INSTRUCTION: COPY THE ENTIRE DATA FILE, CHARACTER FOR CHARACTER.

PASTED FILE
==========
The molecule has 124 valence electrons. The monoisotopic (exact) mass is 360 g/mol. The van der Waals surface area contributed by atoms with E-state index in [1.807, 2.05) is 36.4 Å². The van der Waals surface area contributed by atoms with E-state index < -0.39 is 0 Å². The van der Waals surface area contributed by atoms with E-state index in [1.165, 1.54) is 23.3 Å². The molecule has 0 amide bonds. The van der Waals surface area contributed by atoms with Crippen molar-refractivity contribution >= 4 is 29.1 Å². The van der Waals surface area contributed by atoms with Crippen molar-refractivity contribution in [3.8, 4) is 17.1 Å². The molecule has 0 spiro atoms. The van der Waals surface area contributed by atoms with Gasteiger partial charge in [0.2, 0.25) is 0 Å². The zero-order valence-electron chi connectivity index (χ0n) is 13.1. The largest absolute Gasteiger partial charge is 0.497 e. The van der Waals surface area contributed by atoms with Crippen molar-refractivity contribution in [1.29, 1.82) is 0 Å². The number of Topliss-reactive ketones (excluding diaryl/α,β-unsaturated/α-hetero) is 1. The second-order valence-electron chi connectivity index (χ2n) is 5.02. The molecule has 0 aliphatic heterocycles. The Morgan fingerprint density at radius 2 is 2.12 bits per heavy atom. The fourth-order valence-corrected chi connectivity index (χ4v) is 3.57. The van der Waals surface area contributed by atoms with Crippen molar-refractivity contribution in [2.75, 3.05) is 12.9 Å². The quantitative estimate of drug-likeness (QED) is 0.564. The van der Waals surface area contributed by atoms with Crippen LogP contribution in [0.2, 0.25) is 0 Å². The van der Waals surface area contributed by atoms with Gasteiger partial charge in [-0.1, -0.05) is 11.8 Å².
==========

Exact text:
The molecule has 124 valence electrons. The monoisotopic (exact) mass is 360 g/mol. The van der Waals surface area contributed by atoms with E-state index in [1.807, 2.05) is 36.4 Å². The van der Waals surface area contributed by atoms with E-state index < -0.39 is 0 Å². The van der Waals surface area contributed by atoms with E-state index in [1.165, 1.54) is 23.3 Å². The molecule has 0 amide bonds. The van der Waals surface area contributed by atoms with Crippen molar-refractivity contribution >= 4 is 29.1 Å². The van der Waals surface area contributed by atoms with Crippen molar-refractivity contribution in [3.8, 4) is 17.1 Å². The molecule has 0 spiro atoms. The van der Waals surface area contributed by atoms with Gasteiger partial charge in [0.2, 0.25) is 0 Å². The zero-order valence-electron chi connectivity index (χ0n) is 13.1. The largest absolute Gasteiger partial charge is 0.497 e. The van der Waals surface area contributed by atoms with Crippen molar-refractivity contribution in [1.29, 1.82) is 0 Å². The number of Topliss-reactive ketones (excluding diaryl/α,β-unsaturated/α-hetero) is 1. The second-order valence-electron chi connectivity index (χ2n) is 5.02. The molecule has 0 aliphatic heterocycles. The Morgan fingerprint density at radius 2 is 2.12 bits per heavy atom. The fourth-order valence-corrected chi connectivity index (χ4v) is 3.57. The van der Waals surface area contributed by atoms with Crippen molar-refractivity contribution in [2.75, 3.05) is 12.9 Å². The quantitative estimate of drug-likeness (QED) is 0.564. The van der Waals surface area contributed by atoms with Crippen LogP contribution in [0.2, 0.25) is 0 Å². The van der Waals surface area contributed by atoms with Gasteiger partial charge in [-0.1, -0.05) is 11.8 Å².